After a thorough propaganda campaign culminating in the puzzling poster “You must become Caligari,” Decla released the film in February 1920 in the Berlin Marmorhaus. Among the press reviews — they were unanimous in praising CALIGARI as the first work of art on the screen — that of Vorwaerts, the leading Social Democratic Party organ, distinguished itself by utter absurdity. It commented upon the film’s final scene, in which the director of the asylum promises to heal Francis, with the words : “This film is also morally invulnerable inasmuch as it evokes sympathy for the mentally diseased, and comprehension for the self-sacrificing activity of the psychiatrists and attendants.” Instead of recognizing that Francis’ attack against an odious authority harmonized with the Party’s own antiauthoritarian doctrine, Vorwaerts preferred to pass off authority itself as a paragon of progressive virtues. It was always the same psychological mechanism: the rationalized middle-class propensities of the Social Democrats interfering with their rational socialist designs. While the Germans were too close to CALIGARI to appraise its symptomatic value, the French realized that this film was more than just an exceptional film.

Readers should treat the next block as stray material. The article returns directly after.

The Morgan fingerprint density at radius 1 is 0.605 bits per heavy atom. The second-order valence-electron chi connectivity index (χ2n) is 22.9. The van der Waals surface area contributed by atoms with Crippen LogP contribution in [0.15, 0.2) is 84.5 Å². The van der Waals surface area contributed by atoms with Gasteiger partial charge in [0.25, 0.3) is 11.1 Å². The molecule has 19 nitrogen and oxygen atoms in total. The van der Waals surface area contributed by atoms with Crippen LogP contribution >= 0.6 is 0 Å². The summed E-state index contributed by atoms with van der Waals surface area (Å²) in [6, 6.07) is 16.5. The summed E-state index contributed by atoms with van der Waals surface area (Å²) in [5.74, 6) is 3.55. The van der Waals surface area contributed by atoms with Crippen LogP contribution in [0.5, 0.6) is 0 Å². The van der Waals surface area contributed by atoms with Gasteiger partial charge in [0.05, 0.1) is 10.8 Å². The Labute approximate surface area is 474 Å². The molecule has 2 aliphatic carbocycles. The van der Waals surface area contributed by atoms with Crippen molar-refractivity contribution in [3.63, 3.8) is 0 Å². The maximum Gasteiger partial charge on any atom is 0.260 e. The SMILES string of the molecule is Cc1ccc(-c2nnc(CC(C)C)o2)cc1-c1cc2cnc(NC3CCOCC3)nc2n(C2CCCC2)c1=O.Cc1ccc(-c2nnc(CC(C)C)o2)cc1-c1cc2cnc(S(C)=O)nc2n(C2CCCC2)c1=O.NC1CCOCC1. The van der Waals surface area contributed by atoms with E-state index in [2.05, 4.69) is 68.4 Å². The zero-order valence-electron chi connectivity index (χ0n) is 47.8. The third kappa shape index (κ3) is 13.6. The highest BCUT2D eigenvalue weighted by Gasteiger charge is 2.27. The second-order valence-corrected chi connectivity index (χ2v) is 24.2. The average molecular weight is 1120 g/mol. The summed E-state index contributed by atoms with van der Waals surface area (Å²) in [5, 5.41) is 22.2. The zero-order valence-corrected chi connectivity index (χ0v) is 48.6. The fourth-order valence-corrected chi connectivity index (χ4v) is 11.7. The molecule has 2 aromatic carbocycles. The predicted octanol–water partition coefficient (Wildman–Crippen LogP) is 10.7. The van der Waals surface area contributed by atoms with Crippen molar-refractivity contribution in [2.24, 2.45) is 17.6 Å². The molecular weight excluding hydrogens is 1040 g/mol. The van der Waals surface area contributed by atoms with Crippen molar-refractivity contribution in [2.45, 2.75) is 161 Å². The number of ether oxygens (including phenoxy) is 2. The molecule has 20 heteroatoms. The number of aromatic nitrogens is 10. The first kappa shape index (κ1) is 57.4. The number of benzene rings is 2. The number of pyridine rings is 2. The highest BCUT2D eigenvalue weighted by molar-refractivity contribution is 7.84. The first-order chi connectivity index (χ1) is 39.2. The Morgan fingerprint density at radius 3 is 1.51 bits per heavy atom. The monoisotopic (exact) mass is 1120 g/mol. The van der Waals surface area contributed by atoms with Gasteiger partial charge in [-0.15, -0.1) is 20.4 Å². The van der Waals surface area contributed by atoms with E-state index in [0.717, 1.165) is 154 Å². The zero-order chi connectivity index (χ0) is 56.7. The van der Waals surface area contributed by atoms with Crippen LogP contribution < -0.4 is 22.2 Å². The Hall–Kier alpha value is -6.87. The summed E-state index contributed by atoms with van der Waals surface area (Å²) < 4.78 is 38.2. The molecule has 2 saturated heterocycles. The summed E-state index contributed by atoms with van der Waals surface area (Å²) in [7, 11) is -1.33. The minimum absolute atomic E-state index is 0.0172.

They coined the term “Caligarisme” and [72] applied it to a postwar world seemingly all upside down; which, at any rate, proves that they sensed the film’s bearing on the structure of society. The New York premiere of CALIGARI, in April 1921, firmly established its world fame. But apart from giving rise to stray imitations and serving as a yardstick for artistic endeavors, this “most widely discussed film of the time” never seriously influenced the course of the American or French cinema. It stood out lonely, like a monolith.